Finally, it is embarrassing and most interesting that a gift of 35 Million Dollars Scholarship Fund from Chevron would cause such division in our community. It is not tax payers monies, yet some treat it as if it is their personal funds which reminds me of a rich uncle or aunt who dies. Although they have a will and living trust, relatives comes from out of nowhere trying to get something for nothing.

As I indicated in my earlier statement, my vote to approve the Chevron Mitigation Project was and continue to be predicated on ALL of Richmond's graduating students being treated fairly and equal regardless what school they attended. To that end, I continue to stand firmly committed without equivocation and will vote for the Richmond Promise Scholarship program only if it includes all of Richmond's graduating students.

Nat Bates

Dr. Molly Maloney: 6/6/15, 8:46pm
Dear Councilmember Bates,

I am writing to express my concern about the recent news that the exciting Richmond Promise program will exclude a sizable portion of Richmond public school students-- namely those that attend public charter schools.

I know that you were not one of the councilmembers involved in drafting this divisive decision.  So, I hope that when and if this comes before the council you can raise objections to this exclusion of so many deserving Richmond students.

I am a Richmond resident.  I am a teacher at Richmond College Prep Elementary (RCP).  And my own children attend another public charter school in Richmond, Caliber Beta Academy. It saddens me to think that my students, my children, and their classmates will all be treated as second-class citizens of Richmond and not given the same amazing privilege as other Richmond students.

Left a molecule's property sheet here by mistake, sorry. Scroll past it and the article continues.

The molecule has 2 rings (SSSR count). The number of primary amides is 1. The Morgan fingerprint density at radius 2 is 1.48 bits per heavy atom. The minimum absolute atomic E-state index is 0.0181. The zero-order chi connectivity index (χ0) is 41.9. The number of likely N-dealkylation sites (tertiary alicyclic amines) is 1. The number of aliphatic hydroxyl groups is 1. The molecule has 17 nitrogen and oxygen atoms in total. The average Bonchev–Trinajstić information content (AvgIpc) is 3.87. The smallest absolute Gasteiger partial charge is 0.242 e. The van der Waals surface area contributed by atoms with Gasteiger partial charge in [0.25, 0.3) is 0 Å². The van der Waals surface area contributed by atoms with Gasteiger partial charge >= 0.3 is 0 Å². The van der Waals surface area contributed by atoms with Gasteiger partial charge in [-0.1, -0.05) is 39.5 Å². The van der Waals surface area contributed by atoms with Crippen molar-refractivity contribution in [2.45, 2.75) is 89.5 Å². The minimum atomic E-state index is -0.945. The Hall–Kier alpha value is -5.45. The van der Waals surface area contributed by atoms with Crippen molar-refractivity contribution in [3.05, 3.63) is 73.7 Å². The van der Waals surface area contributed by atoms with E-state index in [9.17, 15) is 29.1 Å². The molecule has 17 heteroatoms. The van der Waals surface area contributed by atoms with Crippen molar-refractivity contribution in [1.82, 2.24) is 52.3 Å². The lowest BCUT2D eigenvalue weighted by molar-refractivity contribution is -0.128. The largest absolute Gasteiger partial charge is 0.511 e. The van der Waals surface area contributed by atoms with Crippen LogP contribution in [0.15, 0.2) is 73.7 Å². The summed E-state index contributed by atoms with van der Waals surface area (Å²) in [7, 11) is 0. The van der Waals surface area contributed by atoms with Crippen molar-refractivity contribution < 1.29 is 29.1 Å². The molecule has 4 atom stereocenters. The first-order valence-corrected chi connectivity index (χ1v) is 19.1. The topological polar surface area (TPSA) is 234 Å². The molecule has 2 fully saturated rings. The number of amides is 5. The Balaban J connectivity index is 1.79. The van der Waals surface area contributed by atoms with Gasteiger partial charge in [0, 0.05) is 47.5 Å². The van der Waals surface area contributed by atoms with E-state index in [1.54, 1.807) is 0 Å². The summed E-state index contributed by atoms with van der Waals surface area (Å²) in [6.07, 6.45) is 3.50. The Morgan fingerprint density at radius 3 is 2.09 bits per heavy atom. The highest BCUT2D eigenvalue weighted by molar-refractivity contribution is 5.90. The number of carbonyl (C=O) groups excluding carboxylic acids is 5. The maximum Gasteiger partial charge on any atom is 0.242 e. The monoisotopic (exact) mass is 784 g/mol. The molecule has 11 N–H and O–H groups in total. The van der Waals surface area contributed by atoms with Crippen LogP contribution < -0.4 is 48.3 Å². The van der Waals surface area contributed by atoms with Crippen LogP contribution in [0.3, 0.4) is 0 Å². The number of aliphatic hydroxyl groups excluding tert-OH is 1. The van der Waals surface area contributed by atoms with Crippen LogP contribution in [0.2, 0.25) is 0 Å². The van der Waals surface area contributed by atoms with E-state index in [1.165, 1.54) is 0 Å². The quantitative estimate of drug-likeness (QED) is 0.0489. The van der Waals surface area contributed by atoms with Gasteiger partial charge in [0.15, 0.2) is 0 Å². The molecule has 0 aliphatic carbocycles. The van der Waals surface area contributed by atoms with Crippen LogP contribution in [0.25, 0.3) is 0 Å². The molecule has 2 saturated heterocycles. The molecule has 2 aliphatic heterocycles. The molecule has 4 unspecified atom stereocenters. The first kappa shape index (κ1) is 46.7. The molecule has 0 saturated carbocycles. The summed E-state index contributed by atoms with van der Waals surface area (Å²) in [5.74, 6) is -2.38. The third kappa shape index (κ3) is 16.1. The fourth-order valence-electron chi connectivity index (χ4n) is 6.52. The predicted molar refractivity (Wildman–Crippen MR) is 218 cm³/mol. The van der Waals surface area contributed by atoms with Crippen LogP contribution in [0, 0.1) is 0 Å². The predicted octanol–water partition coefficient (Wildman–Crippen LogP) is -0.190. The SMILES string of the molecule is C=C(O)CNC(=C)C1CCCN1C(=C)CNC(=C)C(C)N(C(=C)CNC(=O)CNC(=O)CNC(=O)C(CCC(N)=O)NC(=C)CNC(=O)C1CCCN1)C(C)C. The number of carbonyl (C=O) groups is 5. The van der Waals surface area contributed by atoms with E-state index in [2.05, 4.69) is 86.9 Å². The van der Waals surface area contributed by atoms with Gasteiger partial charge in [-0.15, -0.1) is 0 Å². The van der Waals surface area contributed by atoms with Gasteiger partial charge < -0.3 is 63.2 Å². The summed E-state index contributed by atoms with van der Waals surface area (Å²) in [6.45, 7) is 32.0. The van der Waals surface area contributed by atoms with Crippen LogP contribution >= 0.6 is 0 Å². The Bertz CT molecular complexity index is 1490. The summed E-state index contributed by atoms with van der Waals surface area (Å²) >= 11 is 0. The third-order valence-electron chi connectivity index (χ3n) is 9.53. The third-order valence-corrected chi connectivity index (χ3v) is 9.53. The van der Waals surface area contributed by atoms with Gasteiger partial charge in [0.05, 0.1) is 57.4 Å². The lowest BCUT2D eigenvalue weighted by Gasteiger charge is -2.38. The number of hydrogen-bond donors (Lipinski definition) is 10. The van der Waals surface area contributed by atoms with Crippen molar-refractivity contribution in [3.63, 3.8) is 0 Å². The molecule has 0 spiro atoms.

Most of the children in both of these schools come from low income families, often in some of the most troubled neighborhoods in our city, often in families and lives with a great deal of instability.  Almost all of the children are people of color, many of whom are English Learners.  These kids have a lot stacked against them.  And yet, so many of these students have dreams and aspirations to go to college-- many of whom will be the first in their families to do so.

Some of these kids are so amazingly brilliant, creative, and hard-working.  I can't wait for the day when I start hearing about what colleges they are going to go to, although I know it's going to be a huge struggle for many of them.

When I read about the Richmond Promise program last year, I was excited to think about what a HUGE difference this would make in the lives of many of my students and their families.  When I read that this would be a program that would benefit all Richmond students who attend public school, it was clear to me that charter school students would qualify.  Afterall, charter schools are public schools.  To see this complete turn-around completely baffles me.

I know that some people don't like charter schools, and I understand some of their criticisms of charter schools from a public policy perspective.  And I can certainly understand why some people in the WCCUSD find charter schools to be a threat.  But I cannot understand in the slightest why anyone would want to punish the students of the charter schools over any of this.

I hope that everyone involves rethinks this plan and that Richmond Promise lives up to the promises I read about in the press last year-- that this would be for all Richmond students of public schools.

Dr. Molly Moloney